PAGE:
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Non-small cell lung cancer

28th May 2014


Lung cancer is one of the most common malignancies worldwide with an estimated incidence of 1.6 million people and is the leading cause of cancer-related deaths, accounting for an estimated 1.4 million deaths in 2008, the latest figures available.

Non-small cell lung cancer (NSCLC) represents approximately 80 per cent of all lung cancers. Recent statistics estimate that over 287,000 people in the European Union (EU) were diagnosed with lung cancer in 2008, and approximately 252,000 people in the EU died from this disease.

In the US, deaths due to lung cancer are expected to account for about 27 per  of all cancer deaths in 2013, more than from colon, breast and prostate cancers combined. It is estimated that there will be over 228,000 new cases of lung cancer in the US in 2013 and over 159,000 deaths due to this disease. Lung cancer remains one of the cancer types with the worst prognosis (five-year survival rate for NSCLC of 18 per cent in the US), underlining the unmet need in this disease.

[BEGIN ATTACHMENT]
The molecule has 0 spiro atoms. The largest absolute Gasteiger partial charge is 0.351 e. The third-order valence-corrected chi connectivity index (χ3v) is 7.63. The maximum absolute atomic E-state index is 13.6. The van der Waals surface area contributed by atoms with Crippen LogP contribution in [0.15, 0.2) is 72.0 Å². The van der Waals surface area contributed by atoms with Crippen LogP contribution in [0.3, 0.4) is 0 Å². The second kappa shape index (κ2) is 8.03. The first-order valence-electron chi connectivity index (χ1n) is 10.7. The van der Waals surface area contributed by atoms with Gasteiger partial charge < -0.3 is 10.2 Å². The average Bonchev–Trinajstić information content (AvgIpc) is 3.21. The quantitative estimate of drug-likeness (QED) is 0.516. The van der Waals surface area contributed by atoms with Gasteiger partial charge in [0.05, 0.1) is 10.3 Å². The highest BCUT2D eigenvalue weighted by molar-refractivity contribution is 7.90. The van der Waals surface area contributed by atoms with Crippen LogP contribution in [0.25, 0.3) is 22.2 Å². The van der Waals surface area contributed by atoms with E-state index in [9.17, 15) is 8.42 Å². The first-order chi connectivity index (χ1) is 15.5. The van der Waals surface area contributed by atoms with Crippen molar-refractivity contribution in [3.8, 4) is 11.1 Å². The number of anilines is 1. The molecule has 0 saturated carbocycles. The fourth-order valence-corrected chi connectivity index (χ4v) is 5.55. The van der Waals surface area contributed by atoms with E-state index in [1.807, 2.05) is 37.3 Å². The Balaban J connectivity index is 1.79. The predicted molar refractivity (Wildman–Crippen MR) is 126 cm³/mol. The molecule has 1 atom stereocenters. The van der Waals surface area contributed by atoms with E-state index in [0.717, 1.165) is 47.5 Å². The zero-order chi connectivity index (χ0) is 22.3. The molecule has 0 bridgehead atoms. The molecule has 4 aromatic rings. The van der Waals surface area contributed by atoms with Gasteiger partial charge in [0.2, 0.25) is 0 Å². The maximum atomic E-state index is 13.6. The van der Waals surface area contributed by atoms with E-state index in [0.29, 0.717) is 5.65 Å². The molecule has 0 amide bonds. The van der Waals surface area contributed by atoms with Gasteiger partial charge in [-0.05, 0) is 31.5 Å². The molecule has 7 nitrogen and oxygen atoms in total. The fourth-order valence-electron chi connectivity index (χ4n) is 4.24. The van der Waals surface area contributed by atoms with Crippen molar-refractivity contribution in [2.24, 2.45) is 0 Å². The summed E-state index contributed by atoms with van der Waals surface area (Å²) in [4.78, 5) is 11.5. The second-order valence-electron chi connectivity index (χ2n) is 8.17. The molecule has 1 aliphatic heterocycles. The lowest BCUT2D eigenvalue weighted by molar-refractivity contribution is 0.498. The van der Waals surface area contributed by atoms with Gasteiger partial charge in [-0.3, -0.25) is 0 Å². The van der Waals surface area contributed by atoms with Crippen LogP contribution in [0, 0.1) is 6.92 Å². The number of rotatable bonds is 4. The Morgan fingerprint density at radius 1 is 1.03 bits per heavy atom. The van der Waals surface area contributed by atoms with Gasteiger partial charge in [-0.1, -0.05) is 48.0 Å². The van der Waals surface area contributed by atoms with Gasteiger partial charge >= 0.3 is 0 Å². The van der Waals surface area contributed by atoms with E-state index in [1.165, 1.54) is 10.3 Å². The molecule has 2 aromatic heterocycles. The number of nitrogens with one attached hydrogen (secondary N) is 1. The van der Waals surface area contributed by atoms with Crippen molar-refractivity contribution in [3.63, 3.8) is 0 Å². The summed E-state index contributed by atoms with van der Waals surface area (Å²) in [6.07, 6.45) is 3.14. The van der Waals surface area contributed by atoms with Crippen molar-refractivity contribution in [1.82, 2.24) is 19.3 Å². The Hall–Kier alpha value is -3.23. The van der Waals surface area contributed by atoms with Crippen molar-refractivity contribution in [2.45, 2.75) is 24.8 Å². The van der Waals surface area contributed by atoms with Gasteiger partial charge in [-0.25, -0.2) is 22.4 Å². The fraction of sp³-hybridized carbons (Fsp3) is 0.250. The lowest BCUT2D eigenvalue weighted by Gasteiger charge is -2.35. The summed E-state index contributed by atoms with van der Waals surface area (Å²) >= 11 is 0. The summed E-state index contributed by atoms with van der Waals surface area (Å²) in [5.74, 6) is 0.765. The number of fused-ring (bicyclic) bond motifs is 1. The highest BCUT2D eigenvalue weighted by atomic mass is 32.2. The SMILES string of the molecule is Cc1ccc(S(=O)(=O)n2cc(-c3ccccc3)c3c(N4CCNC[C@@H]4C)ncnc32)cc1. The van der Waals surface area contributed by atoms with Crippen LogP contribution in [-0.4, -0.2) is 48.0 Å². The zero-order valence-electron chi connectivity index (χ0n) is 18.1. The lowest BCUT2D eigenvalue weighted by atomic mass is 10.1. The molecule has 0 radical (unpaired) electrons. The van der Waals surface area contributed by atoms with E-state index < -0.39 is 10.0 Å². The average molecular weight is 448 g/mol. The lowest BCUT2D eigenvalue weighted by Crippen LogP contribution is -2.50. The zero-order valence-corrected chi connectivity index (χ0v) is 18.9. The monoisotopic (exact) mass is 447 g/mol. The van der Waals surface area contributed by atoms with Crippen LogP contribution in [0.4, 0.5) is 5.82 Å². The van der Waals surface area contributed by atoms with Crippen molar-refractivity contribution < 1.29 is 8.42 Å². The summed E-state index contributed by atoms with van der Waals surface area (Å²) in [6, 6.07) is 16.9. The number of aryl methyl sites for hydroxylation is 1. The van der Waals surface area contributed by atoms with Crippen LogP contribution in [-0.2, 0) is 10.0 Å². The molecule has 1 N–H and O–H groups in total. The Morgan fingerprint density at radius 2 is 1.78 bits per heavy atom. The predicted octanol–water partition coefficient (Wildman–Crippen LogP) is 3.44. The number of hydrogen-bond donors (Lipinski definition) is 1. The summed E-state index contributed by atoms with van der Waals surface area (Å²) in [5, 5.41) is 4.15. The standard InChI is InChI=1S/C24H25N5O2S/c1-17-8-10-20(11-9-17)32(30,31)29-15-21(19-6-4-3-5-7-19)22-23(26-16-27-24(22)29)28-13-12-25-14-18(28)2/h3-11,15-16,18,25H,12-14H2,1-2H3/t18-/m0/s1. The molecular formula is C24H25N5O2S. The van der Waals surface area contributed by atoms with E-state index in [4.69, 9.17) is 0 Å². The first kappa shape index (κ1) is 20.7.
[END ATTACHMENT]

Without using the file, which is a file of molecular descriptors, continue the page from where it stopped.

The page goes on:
Current treatments for lung cancer include surgery, chemotherapy, radiation and targeted molecular therapy, but only one third of patients present resectable (able to be removed by surgery) disease at diagnosis. The poor prognosis in patients with advanced disease is improved by platinum-based chemotherapies that produce longer survival times. However, the medical need for developing new treatments for NSCLC remains extremely high and new approaches are necessary to significantly change the outcome of the disease.